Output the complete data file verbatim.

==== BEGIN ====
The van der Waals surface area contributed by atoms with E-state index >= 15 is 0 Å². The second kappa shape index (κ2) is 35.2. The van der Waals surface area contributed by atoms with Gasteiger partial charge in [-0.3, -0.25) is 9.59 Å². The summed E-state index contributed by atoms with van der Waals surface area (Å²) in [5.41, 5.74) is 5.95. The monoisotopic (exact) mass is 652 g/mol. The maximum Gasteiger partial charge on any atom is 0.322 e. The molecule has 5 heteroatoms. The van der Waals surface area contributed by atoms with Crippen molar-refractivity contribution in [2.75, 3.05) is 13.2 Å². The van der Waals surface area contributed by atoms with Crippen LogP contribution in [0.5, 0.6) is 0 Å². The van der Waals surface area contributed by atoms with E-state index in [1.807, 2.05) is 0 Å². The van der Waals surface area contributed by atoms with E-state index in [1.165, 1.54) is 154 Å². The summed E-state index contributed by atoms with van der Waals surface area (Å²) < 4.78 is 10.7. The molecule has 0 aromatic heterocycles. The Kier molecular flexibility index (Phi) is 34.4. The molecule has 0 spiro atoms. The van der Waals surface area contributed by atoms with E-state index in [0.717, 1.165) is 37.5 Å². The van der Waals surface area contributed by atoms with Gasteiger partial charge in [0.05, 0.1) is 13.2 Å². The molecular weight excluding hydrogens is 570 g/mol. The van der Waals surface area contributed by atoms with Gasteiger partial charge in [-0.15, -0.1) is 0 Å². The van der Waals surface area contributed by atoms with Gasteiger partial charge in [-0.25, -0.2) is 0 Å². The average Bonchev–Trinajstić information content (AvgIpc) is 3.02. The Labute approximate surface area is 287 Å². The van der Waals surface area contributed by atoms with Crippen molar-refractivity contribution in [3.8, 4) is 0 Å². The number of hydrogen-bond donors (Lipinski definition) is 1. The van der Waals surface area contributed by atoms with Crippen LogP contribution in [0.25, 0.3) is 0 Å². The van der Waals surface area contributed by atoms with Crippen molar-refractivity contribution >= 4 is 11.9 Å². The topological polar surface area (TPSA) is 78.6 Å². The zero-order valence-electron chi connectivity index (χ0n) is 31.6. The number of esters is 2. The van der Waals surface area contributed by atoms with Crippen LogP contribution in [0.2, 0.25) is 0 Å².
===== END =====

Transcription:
The van der Waals surface area contributed by atoms with E-state index >= 15 is 0 Å². The second kappa shape index (κ2) is 35.2. The van der Waals surface area contributed by atoms with Gasteiger partial charge in [-0.3, -0.25) is 9.59 Å². The summed E-state index contributed by atoms with van der Waals surface area (Å²) in [5.41, 5.74) is 5.95. The monoisotopic (exact) mass is 652 g/mol. The maximum Gasteiger partial charge on any atom is 0.322 e. The molecule has 5 heteroatoms. The van der Waals surface area contributed by atoms with Crippen molar-refractivity contribution in [2.75, 3.05) is 13.2 Å². The van der Waals surface area contributed by atoms with Crippen LogP contribution in [0.5, 0.6) is 0 Å². The van der Waals surface area contributed by atoms with E-state index in [1.807, 2.05) is 0 Å². The van der Waals surface area contributed by atoms with E-state index in [1.165, 1.54) is 154 Å². The summed E-state index contributed by atoms with van der Waals surface area (Å²) < 4.78 is 10.7. The molecule has 0 aromatic heterocycles. The Kier molecular flexibility index (Phi) is 34.4. The molecule has 0 spiro atoms. The van der Waals surface area contributed by atoms with E-state index in [0.717, 1.165) is 37.5 Å². The van der Waals surface area contributed by atoms with Gasteiger partial charge in [0.05, 0.1) is 13.2 Å². The molecular weight excluding hydrogens is 570 g/mol. The van der Waals surface area contributed by atoms with Gasteiger partial charge in [-0.15, -0.1) is 0 Å². The van der Waals surface area contributed by atoms with Gasteiger partial charge in [-0.25, -0.2) is 0 Å². The average Bonchev–Trinajstić information content (AvgIpc) is 3.02. The Labute approximate surface area is 287 Å². The van der Waals surface area contributed by atoms with Crippen molar-refractivity contribution in [3.8, 4) is 0 Å². The number of hydrogen-bond donors (Lipinski definition) is 1. The van der Waals surface area contributed by atoms with Crippen LogP contribution in [0.25, 0.3) is 0 Å². The van der Waals surface area contributed by atoms with Crippen molar-refractivity contribution >= 4 is 11.9 Å². The topological polar surface area (TPSA) is 78.6 Å². The zero-order valence-electron chi connectivity index (χ0n) is 31.6. The number of esters is 2. The van der Waals surface area contributed by atoms with Crippen LogP contribution in [0.2, 0.25) is 0 Å².